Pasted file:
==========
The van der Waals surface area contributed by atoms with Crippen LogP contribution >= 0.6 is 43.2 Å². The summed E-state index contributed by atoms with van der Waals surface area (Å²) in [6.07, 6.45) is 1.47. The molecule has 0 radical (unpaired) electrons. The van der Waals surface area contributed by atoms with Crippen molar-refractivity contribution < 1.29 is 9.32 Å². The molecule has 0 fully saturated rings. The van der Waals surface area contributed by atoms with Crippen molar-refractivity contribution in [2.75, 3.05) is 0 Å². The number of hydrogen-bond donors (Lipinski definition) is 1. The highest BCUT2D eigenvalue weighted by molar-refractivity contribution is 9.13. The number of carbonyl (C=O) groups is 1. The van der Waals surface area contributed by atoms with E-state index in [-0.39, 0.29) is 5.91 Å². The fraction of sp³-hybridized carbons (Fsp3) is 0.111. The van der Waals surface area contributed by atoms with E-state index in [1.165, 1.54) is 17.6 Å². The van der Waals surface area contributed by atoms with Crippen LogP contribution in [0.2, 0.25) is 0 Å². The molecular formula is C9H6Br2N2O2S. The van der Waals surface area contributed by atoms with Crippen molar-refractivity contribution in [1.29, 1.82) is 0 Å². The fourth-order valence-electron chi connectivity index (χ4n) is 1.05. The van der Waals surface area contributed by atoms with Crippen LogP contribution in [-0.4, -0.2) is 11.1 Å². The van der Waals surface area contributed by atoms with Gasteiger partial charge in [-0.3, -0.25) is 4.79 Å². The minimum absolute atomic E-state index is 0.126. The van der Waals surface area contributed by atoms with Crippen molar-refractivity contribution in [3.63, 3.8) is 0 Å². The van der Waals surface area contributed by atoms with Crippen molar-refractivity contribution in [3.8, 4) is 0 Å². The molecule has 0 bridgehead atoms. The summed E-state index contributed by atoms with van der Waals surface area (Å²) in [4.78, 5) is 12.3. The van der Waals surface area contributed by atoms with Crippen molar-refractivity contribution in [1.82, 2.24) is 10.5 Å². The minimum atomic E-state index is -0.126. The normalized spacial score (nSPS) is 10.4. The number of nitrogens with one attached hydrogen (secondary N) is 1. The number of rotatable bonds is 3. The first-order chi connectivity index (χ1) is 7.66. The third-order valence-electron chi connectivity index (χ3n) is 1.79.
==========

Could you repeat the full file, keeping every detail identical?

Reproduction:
The van der Waals surface area contributed by atoms with Crippen LogP contribution >= 0.6 is 43.2 Å². The summed E-state index contributed by atoms with van der Waals surface area (Å²) in [6.07, 6.45) is 1.47. The molecule has 0 radical (unpaired) electrons. The van der Waals surface area contributed by atoms with Crippen molar-refractivity contribution < 1.29 is 9.32 Å². The molecule has 0 fully saturated rings. The van der Waals surface area contributed by atoms with Crippen molar-refractivity contribution in [2.75, 3.05) is 0 Å². The number of hydrogen-bond donors (Lipinski definition) is 1. The highest BCUT2D eigenvalue weighted by molar-refractivity contribution is 9.13. The number of carbonyl (C=O) groups is 1. The van der Waals surface area contributed by atoms with E-state index in [-0.39, 0.29) is 5.91 Å². The fraction of sp³-hybridized carbons (Fsp3) is 0.111. The van der Waals surface area contributed by atoms with E-state index in [1.165, 1.54) is 17.6 Å². The van der Waals surface area contributed by atoms with Crippen LogP contribution in [0.2, 0.25) is 0 Å². The molecular formula is C9H6Br2N2O2S. The van der Waals surface area contributed by atoms with Crippen molar-refractivity contribution in [1.29, 1.82) is 0 Å². The fourth-order valence-electron chi connectivity index (χ4n) is 1.05. The van der Waals surface area contributed by atoms with Crippen LogP contribution in [-0.4, -0.2) is 11.1 Å². The van der Waals surface area contributed by atoms with Gasteiger partial charge in [-0.3, -0.25) is 4.79 Å². The minimum absolute atomic E-state index is 0.126. The van der Waals surface area contributed by atoms with Crippen molar-refractivity contribution in [3.63, 3.8) is 0 Å². The van der Waals surface area contributed by atoms with Crippen molar-refractivity contribution in [3.8, 4) is 0 Å². The molecule has 0 bridgehead atoms. The summed E-state index contributed by atoms with van der Waals surface area (Å²) in [4.78, 5) is 12.3. The van der Waals surface area contributed by atoms with Crippen molar-refractivity contribution in [1.82, 2.24) is 10.5 Å². The minimum atomic E-state index is -0.126. The normalized spacial score (nSPS) is 10.4. The number of nitrogens with one attached hydrogen (secondary N) is 1. The number of rotatable bonds is 3. The first-order chi connectivity index (χ1) is 7.66. The third-order valence-electron chi connectivity index (χ3n) is 1.79.